The Sookasa Blog

How to Password Protect Your Google Drive Files

In many ways, Google Drive is an immensely useful tool: it lets you store all of your files in a single place that you can then access from anywhere and from any device. It also makes sharing files and folders with team members or collaborators essentially seamless. But the ease with which Google makes your files accessible to you may also be a major drawback. Because you’re always logged in to Google both on your computer and your phone, it can be easy for someone else to access your Google Drive files if you lose one of your devices or leave it unattended. It’s easy to imagine how that could prove disastrous if you’re using Google Drive to store sensitive client or patient information, financial data, your company’s trade secrets, or any other confidential information. There are, however, a few ways to bolster Google Drive’s security by enhancing password protection. Additionally, deploying Sookasa for Google Drive also provides a secure and simple solution to encrypt your Google Drive files, enforce two-factor authentication, and maintain other privacy controls.

One basic step to keep in mind are adding a passcode to your smartphone or computer, if you haven’t already done so. Make the passcode strong, unique, and change it often.

It’s also possible to password-protect your Google Drive account on an iPhone or iPad by activating the “passcode lock” setting within the app. This setting can lock your Google Drive, Docs, Sheets, and Slides apps every time you close them or after 15 minutes of inactivity. Having a passcode both on your smartphone and on your Google Drive app can certainly be a great boon to keeping malicious actors at bay if your phone is lost or stolen, but it still leaves your Google Drive files vulnerable on a computer or if your passcodes are easily guessed or hacked.

While Google Drive doesn’t currently have an option to password-protect individual folders, you can limit the permissions to avoid having your documents changed or deleted. While this helps you make sure no sensitive data gets lost or altered in the workplace, it doesn’t do much to keep sensitive information away from prying eyes. Running a custom script can also add a password lock to individual documents in Google Drive, but even that can become extremely burdensome to maintain if you’re dealing with thousands of files.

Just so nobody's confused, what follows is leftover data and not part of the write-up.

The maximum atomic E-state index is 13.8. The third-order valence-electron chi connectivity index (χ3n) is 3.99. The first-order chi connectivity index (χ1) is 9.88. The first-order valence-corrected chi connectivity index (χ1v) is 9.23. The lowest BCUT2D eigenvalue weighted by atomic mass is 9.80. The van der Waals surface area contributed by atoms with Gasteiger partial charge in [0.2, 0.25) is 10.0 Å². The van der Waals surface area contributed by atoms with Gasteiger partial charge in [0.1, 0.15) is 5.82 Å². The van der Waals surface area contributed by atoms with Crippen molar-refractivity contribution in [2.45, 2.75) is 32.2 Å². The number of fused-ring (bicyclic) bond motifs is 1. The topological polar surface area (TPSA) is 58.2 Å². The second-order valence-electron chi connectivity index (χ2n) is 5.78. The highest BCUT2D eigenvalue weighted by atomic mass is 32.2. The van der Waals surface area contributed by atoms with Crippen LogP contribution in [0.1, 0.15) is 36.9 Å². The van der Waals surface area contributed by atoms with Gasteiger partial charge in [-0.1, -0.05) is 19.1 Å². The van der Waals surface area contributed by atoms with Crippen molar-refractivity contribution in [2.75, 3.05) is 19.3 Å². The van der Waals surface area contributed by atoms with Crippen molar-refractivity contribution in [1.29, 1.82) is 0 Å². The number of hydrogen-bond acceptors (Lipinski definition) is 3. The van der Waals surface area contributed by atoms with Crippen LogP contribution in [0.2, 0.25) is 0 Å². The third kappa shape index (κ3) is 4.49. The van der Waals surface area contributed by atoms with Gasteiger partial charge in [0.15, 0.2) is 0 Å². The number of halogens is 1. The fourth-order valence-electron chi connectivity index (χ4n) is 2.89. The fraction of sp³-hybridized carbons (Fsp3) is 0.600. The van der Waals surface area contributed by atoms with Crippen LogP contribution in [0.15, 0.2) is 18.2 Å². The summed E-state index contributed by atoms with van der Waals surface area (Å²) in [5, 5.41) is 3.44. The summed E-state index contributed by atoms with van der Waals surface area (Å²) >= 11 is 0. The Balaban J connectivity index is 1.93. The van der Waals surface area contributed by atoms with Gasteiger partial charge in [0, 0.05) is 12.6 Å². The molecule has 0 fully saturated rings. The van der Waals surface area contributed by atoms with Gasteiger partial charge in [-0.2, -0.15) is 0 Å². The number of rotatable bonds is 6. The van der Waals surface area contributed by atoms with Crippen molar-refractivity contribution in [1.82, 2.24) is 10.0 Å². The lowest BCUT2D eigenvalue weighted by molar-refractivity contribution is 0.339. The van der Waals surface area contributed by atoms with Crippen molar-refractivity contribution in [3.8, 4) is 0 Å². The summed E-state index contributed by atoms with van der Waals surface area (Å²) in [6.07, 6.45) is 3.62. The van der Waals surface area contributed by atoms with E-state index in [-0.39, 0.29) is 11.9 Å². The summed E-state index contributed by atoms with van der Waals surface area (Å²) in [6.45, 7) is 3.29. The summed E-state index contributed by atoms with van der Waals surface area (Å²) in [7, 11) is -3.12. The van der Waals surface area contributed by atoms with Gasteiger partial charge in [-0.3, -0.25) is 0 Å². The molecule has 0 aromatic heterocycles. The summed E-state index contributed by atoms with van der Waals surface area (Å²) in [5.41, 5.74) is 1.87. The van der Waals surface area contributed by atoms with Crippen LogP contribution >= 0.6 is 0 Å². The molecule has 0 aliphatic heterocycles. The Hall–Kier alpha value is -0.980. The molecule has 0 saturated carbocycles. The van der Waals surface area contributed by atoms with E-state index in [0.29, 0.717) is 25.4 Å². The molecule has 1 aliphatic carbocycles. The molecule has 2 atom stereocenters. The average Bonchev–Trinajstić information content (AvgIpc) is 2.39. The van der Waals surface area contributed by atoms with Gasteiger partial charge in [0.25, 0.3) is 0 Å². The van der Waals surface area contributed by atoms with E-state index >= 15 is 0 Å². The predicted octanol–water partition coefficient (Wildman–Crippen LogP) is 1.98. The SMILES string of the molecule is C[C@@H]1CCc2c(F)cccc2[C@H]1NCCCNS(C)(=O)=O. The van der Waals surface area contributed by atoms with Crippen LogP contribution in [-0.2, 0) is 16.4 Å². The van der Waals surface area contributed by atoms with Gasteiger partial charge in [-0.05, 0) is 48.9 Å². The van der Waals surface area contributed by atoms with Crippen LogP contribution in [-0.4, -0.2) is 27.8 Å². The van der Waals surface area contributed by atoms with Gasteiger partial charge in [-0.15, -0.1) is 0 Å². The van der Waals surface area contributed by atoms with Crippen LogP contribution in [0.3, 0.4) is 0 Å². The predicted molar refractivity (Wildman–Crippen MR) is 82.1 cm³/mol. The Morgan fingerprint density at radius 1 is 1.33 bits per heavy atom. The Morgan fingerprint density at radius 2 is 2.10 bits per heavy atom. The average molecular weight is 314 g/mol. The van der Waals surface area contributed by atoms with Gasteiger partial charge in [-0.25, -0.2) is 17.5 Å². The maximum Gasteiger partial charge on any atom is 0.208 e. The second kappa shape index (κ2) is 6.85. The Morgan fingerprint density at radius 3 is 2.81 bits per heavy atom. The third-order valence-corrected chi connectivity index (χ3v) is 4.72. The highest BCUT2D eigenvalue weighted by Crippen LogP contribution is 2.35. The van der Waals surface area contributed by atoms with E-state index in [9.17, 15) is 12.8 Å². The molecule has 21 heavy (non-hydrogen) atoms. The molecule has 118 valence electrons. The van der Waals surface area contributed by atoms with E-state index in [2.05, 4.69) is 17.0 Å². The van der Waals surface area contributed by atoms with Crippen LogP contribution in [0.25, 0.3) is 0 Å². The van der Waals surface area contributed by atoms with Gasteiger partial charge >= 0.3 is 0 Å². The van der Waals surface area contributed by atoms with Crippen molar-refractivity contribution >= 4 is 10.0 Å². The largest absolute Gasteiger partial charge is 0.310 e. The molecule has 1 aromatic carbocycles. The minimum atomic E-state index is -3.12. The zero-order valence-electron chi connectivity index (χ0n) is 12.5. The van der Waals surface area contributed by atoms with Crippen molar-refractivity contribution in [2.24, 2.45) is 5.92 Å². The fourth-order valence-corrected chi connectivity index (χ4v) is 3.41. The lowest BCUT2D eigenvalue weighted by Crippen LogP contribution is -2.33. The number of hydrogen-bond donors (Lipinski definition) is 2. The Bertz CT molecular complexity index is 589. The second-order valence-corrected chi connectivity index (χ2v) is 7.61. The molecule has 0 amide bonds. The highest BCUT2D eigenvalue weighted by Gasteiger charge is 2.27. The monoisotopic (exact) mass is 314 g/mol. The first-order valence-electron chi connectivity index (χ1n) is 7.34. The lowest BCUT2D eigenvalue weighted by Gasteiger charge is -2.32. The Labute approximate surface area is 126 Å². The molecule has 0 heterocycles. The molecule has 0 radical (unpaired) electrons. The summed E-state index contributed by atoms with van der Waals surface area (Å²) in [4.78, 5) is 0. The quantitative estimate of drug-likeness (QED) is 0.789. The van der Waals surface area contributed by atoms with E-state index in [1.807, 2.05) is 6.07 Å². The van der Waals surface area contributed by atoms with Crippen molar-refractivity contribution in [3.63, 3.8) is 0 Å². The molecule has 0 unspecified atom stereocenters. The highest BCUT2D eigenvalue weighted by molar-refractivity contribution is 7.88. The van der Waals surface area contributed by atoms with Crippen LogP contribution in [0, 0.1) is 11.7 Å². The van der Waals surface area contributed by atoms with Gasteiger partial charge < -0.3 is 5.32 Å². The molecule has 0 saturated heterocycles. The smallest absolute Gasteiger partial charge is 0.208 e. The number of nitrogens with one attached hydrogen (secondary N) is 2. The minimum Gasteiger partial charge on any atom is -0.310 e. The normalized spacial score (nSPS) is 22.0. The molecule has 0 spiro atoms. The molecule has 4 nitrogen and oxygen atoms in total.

While all these solutions are adequate stopgaps, perhaps the simplest—and most thorough—way to protect your data in Google Drive is with a third-party solution like Sookasa that enables secure file-level encryption. Deploying Sookasa for Google Drive automatically creates a special folder that looks and acts like all your other Google Drive folders. Any documents placed in this folder get automatically encrypted at the file level, meaning that they’re encrypted before ever reaching the cloud and stay encrypted anywhere they’re synced or sent. It’s easy to share an encrypted file or folder with a colleague or collaborator, and only the users you authorize will be able to decrypt the contents of your files. This way, user mistakes, lost devices, or hacked passwords won’t be the end of the world for your sensitive data because it will still be encrypted—and indecipherable—with Sookasa.

In addition to providing strong encryption measures, Sookasa can also enforce security measures. For example, team administrators can enable mandatory two-factor authentication for their users, requiring a password and a secondary code to access any files in Google Drive and its encrypted Sookasa folder.

Passwords are the first point of entry for any malicious actor trying to access confidential data. Shockingly, weak passwords are still widely in use, which doesn’t do security any favors. Enacting high-level security measures like encryption is essential to guaranteeing data security, but making sure you and your team have strong passwords is the first step toward managing your security.